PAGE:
TCB-2

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TCB-2
TCB-2.png
Systematic (IUPAC) name
1-[(7R)-3-bromo-2,5-dimethoxybicyclo[4.2.0]octa-1,3,5-trien-7-yl]methanamine
Clinical data
Legal status
  • Uncontrolled
Routes Oral
Identifiers
CAS number 912440-88-1 YesY
912342-36-0 (hydrobromide)
ATC code None
PubChem CID 16086382
Chemical data
Formula C11H14BrNO2 
Mol. mass 272.14 g/mol
 YesY (what is this?)  (verify)

TCB-2 is a hallucinogen, discovered in 2006 by Thomas McLean, working in the lab of Prof. David Nichols at Purdue University where it was named 2C-BCB.[1] It is a conformationally-restricted derivative of the phenethylamine 2C-B, also a hallucinogen, and acts as a potent agonist for the 5-HT2A and 5-HT2C receptors with a Ki of 0.26nM at the human 5-HT2A receptor. In drug-substitution experiments in rats, TCB-2 was found to be of similar potency to both LSD and Br-DFLY, ranking it among the most potent phenethylamine hallucinogens yet discovered.[2] This high potency and selectivity has made TCB-2 useful for distinguishing 5-HT2A mediated responses from those produced by other similar receptors.[3] TCB-2 has similar but not identical effects in animals to related phenethylamine hallucinogens such as DOI, and has been used for studying how the function of the 5HT2A receptor differs from that of other serotonin receptors in a number of animal models, such as studies of cocaine addiction and neuropathic pain.[4][5][6][7]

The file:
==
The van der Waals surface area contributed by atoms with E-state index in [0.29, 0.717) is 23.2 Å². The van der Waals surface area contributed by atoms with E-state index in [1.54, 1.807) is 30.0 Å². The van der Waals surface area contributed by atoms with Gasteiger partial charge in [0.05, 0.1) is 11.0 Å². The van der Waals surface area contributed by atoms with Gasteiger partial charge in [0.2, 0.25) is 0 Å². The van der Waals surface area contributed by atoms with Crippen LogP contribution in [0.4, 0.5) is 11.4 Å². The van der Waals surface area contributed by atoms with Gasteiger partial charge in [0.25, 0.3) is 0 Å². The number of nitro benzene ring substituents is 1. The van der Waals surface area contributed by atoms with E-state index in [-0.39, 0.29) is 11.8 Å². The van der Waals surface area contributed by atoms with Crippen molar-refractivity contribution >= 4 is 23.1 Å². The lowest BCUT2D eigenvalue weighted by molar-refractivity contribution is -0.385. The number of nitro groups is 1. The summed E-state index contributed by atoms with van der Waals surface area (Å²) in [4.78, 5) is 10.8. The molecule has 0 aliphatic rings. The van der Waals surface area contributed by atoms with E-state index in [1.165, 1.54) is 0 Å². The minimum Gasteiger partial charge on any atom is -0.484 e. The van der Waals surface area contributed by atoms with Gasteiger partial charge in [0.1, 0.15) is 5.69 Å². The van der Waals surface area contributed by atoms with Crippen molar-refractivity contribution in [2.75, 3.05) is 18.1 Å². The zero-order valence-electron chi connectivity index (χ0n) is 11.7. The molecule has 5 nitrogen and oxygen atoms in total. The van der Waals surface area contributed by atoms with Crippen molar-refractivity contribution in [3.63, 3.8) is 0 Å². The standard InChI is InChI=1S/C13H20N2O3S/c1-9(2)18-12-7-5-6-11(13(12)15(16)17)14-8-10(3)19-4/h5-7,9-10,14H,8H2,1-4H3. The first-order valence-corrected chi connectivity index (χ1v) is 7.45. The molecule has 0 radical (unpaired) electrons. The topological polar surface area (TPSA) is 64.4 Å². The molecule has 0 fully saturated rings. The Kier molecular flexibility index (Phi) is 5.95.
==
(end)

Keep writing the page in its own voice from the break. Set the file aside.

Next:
The related benzocyclobutene analogs of mescaline, Tomscaline and Bromotomscaline also exhibit significantly higher potency than their parent compound. The N-BnOMe (N-ortho-methoxybenzyl) analogs of TCB-2, Tomscaline, and Bromotomscaline were also synthesized.[citation needed]

See also[edit]

References[edit]

  1. ^ Yu B, Becnel J, Zerfaoui M, Rohatgi R, Boulares AH, Nichols CD (November 2008). "Serotonin 5-hydroxytryptamine(2A) receptor activation suppresses tumor necrosis factor-alpha-induced inflammation with extraordinary potency". J. Pharmacol. Exp. Ther. 327 (2): 316–23. doi:10.1124/jpet.108.143461. PMID 18708586. 
  2. ^ McLean TH, Parrish JC, Braden MR, Marona-Lewicka D, Gallardo-Godoy A, Nichols DE. 1-Aminomethylbenzocycloalkanes: conformationally restricted hallucinogenic phenethylamine analogues as functionally selective 5-HT2A receptor agonists. Journal of Medicinal Chemistry. 2006 Sep 21;49(19):5794-803. PMID 16970404
  3. ^ Chang CW, Poteet E, Schetz JA, Gümüş ZH, Weinstein H. Towards a quantitative representation of the cell signaling mechanisms of hallucinogens: measurement and mathematical modeling of 5-HT1A and 5-HT2A receptor-mediated ERK1/2 activation. Neuropharmacology. 2009;56 Suppl 1:213-25. PMID 18762202
  4. ^ Fox, M. A.; French, H. T.; Laporte, J. L.; Blackler, A. R.; Murphy, D. L. (2009). "The serotonin 5-HT2A receptor agonist TCB-2: A behavioral and neurophysiological analysis". Psychopharmacology 212 (1): 13–23. doi:10.1007/s00213-009-1694-1. PMID 19823806.  edit
  5. ^ Aira, Z.; Buesa, I.; Salgueiro, M.; Bilbao, J.; Aguilera, L.; Zimmermann, M.; Azkue, J. J. (2010). "Subtype-specific changes in 5-HT receptor-mediated modulation of C fibre-evoked spinal field potentials are triggered by peripheral nerve injury". Neuroscience 168 (3): 831–841. doi:10.1016/j.neuroscience.2010.04.032. PMID 20412834.  edit
  6. ^ Katsidoni, V.; Apazoglou, K.; Panagis, G. (2010). "Role of serotonin 5-HT2A and 5-HT2C receptors on brain stimulation reward and the reward-facilitating effect of cocaine". Psychopharmacology 213 (2–3): 337–354. doi:10.1007/s00213-010-1887-7. PMID 20577718.  edit
  7. ^ Zhang, G.; Ásgeirsdóttir, H. N.; Cohen, S. J.; Munchow, A. H.; Barrera, M. P.; Stackman, R. W. (2012). "Stimulation of serotonin 2A receptors facilitates consolidation and extinction of fear memory in C57BL/6J mice". Neuropharmacology 64: 403–13. doi:10.1016/j.neuropharm.2012.06.007. PMC 3477617. PMID 22722027.  edit